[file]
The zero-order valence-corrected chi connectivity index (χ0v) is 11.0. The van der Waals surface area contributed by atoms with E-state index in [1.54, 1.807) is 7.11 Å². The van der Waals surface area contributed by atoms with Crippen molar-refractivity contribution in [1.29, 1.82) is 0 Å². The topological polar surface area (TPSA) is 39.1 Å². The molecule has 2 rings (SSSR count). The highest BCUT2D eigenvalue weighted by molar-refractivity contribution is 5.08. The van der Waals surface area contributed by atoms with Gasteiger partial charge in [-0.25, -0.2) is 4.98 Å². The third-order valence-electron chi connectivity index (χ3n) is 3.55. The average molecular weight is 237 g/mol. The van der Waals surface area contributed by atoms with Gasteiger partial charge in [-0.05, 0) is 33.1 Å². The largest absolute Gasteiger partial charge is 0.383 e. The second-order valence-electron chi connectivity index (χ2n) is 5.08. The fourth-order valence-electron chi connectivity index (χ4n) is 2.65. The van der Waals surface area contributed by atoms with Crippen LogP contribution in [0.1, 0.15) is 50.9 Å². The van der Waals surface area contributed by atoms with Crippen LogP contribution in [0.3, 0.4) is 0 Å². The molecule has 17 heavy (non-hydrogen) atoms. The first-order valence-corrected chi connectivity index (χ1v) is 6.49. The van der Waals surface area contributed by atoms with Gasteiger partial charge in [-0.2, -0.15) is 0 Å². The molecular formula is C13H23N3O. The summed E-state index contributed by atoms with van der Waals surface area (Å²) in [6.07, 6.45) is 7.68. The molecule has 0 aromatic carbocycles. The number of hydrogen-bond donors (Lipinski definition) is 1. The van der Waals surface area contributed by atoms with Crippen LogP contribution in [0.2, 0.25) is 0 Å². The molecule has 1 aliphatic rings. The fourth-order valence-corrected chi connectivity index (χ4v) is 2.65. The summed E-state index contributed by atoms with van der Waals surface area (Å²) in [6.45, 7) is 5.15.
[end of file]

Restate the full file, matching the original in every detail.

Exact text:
The zero-order valence-corrected chi connectivity index (χ0v) is 11.0. The van der Waals surface area contributed by atoms with E-state index in [1.54, 1.807) is 7.11 Å². The van der Waals surface area contributed by atoms with Crippen molar-refractivity contribution in [1.29, 1.82) is 0 Å². The topological polar surface area (TPSA) is 39.1 Å². The molecule has 2 rings (SSSR count). The highest BCUT2D eigenvalue weighted by molar-refractivity contribution is 5.08. The van der Waals surface area contributed by atoms with Gasteiger partial charge in [-0.25, -0.2) is 4.98 Å². The third-order valence-electron chi connectivity index (χ3n) is 3.55. The average molecular weight is 237 g/mol. The van der Waals surface area contributed by atoms with Gasteiger partial charge in [-0.05, 0) is 33.1 Å². The largest absolute Gasteiger partial charge is 0.383 e. The second-order valence-electron chi connectivity index (χ2n) is 5.08. The fourth-order valence-electron chi connectivity index (χ4n) is 2.65. The van der Waals surface area contributed by atoms with Crippen LogP contribution in [0.1, 0.15) is 50.9 Å². The van der Waals surface area contributed by atoms with Crippen LogP contribution in [0.3, 0.4) is 0 Å². The molecule has 17 heavy (non-hydrogen) atoms. The first-order valence-corrected chi connectivity index (χ1v) is 6.49. The van der Waals surface area contributed by atoms with Gasteiger partial charge in [-0.2, -0.15) is 0 Å². The molecular formula is C13H23N3O. The summed E-state index contributed by atoms with van der Waals surface area (Å²) in [6.07, 6.45) is 7.68. The molecule has 0 aromatic carbocycles. The number of hydrogen-bond donors (Lipinski definition) is 1. The van der Waals surface area contributed by atoms with Crippen LogP contribution in [0.2, 0.25) is 0 Å². The molecule has 1 aliphatic rings. The fourth-order valence-corrected chi connectivity index (χ4v) is 2.65. The summed E-state index contributed by atoms with van der Waals surface area (Å²) in [6.45, 7) is 5.15.